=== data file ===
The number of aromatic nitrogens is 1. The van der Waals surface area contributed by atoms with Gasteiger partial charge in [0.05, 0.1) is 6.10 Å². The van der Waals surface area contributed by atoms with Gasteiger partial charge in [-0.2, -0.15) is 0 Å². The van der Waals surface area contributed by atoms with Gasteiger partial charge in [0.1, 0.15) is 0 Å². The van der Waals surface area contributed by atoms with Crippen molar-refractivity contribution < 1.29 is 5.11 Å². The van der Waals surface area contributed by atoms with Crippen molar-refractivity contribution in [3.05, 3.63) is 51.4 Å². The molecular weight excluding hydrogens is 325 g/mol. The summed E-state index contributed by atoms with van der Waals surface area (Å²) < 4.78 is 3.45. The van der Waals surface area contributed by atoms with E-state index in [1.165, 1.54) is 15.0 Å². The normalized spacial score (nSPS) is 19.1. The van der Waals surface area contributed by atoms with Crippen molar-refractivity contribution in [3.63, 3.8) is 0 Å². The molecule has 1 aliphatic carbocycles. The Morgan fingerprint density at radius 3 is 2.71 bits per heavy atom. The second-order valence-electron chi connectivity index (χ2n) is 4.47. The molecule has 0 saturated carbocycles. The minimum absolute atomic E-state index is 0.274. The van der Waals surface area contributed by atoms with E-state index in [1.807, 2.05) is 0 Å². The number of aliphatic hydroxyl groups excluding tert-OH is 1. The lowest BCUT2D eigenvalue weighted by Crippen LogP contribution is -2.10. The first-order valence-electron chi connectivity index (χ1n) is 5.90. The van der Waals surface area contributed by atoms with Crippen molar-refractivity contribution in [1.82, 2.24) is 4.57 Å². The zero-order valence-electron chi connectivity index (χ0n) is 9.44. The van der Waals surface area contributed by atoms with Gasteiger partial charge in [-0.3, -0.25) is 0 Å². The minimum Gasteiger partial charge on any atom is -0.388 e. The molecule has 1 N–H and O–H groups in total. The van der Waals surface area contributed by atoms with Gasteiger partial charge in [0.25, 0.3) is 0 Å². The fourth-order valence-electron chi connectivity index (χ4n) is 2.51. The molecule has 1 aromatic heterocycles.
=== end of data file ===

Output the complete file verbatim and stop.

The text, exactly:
The number of aromatic nitrogens is 1. The van der Waals surface area contributed by atoms with Gasteiger partial charge in [0.05, 0.1) is 6.10 Å². The van der Waals surface area contributed by atoms with Gasteiger partial charge in [-0.2, -0.15) is 0 Å². The van der Waals surface area contributed by atoms with Gasteiger partial charge in [0.1, 0.15) is 0 Å². The van der Waals surface area contributed by atoms with Crippen molar-refractivity contribution < 1.29 is 5.11 Å². The van der Waals surface area contributed by atoms with Crippen molar-refractivity contribution in [3.05, 3.63) is 51.4 Å². The molecular weight excluding hydrogens is 325 g/mol. The summed E-state index contributed by atoms with van der Waals surface area (Å²) < 4.78 is 3.45. The van der Waals surface area contributed by atoms with E-state index in [1.165, 1.54) is 15.0 Å². The normalized spacial score (nSPS) is 19.1. The van der Waals surface area contributed by atoms with Crippen molar-refractivity contribution in [3.63, 3.8) is 0 Å². The molecule has 1 aliphatic carbocycles. The Morgan fingerprint density at radius 3 is 2.71 bits per heavy atom. The second-order valence-electron chi connectivity index (χ2n) is 4.47. The molecule has 0 saturated carbocycles. The minimum absolute atomic E-state index is 0.274. The van der Waals surface area contributed by atoms with E-state index in [1.807, 2.05) is 0 Å². The number of aliphatic hydroxyl groups excluding tert-OH is 1. The lowest BCUT2D eigenvalue weighted by Crippen LogP contribution is -2.10. The first-order valence-electron chi connectivity index (χ1n) is 5.90. The van der Waals surface area contributed by atoms with Crippen molar-refractivity contribution in [1.82, 2.24) is 4.57 Å². The zero-order valence-electron chi connectivity index (χ0n) is 9.44. The van der Waals surface area contributed by atoms with Gasteiger partial charge in [-0.3, -0.25) is 0 Å². The minimum Gasteiger partial charge on any atom is -0.388 e. The molecule has 1 N–H and O–H groups in total. The van der Waals surface area contributed by atoms with Gasteiger partial charge in [0.25, 0.3) is 0 Å². The fourth-order valence-electron chi connectivity index (χ4n) is 2.51. The molecule has 1 aromatic heterocycles.